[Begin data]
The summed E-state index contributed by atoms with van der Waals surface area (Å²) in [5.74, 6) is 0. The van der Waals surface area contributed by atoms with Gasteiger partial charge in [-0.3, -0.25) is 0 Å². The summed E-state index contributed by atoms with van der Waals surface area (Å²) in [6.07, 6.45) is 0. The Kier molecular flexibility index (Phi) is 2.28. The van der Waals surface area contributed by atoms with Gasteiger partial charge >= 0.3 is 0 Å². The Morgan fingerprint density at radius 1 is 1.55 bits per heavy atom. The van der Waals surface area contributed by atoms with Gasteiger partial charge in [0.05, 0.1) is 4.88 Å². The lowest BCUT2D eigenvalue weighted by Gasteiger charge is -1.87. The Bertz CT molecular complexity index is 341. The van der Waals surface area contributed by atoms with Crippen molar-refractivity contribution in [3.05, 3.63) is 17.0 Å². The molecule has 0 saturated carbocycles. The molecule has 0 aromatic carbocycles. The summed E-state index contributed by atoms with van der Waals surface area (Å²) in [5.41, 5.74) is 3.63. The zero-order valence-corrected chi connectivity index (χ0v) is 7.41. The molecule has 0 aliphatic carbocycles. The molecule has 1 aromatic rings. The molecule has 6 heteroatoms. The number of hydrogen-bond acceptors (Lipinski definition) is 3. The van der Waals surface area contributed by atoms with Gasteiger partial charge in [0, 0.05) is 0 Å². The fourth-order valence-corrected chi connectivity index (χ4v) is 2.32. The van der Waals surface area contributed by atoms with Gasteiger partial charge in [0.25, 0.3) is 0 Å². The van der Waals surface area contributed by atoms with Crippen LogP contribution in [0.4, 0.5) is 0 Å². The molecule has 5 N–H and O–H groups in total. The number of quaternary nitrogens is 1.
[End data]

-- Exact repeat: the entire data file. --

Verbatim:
The summed E-state index contributed by atoms with van der Waals surface area (Å²) in [5.74, 6) is 0. The van der Waals surface area contributed by atoms with Gasteiger partial charge in [-0.3, -0.25) is 0 Å². The summed E-state index contributed by atoms with van der Waals surface area (Å²) in [6.07, 6.45) is 0. The Kier molecular flexibility index (Phi) is 2.28. The van der Waals surface area contributed by atoms with Gasteiger partial charge >= 0.3 is 0 Å². The Morgan fingerprint density at radius 1 is 1.55 bits per heavy atom. The van der Waals surface area contributed by atoms with Gasteiger partial charge in [0.05, 0.1) is 4.88 Å². The lowest BCUT2D eigenvalue weighted by Gasteiger charge is -1.87. The Bertz CT molecular complexity index is 341. The van der Waals surface area contributed by atoms with Crippen molar-refractivity contribution in [3.05, 3.63) is 17.0 Å². The molecule has 0 saturated carbocycles. The molecule has 0 aromatic carbocycles. The summed E-state index contributed by atoms with van der Waals surface area (Å²) in [5.41, 5.74) is 3.63. The zero-order valence-corrected chi connectivity index (χ0v) is 7.41. The molecule has 0 aliphatic carbocycles. The molecule has 1 aromatic rings. The molecule has 6 heteroatoms. The number of hydrogen-bond acceptors (Lipinski definition) is 3. The van der Waals surface area contributed by atoms with Gasteiger partial charge in [0, 0.05) is 0 Å². The fourth-order valence-corrected chi connectivity index (χ4v) is 2.32. The van der Waals surface area contributed by atoms with Gasteiger partial charge in [0.25, 0.3) is 0 Å². The van der Waals surface area contributed by atoms with Crippen LogP contribution in [0.4, 0.5) is 0 Å². The molecule has 5 N–H and O–H groups in total. The number of quaternary nitrogens is 1.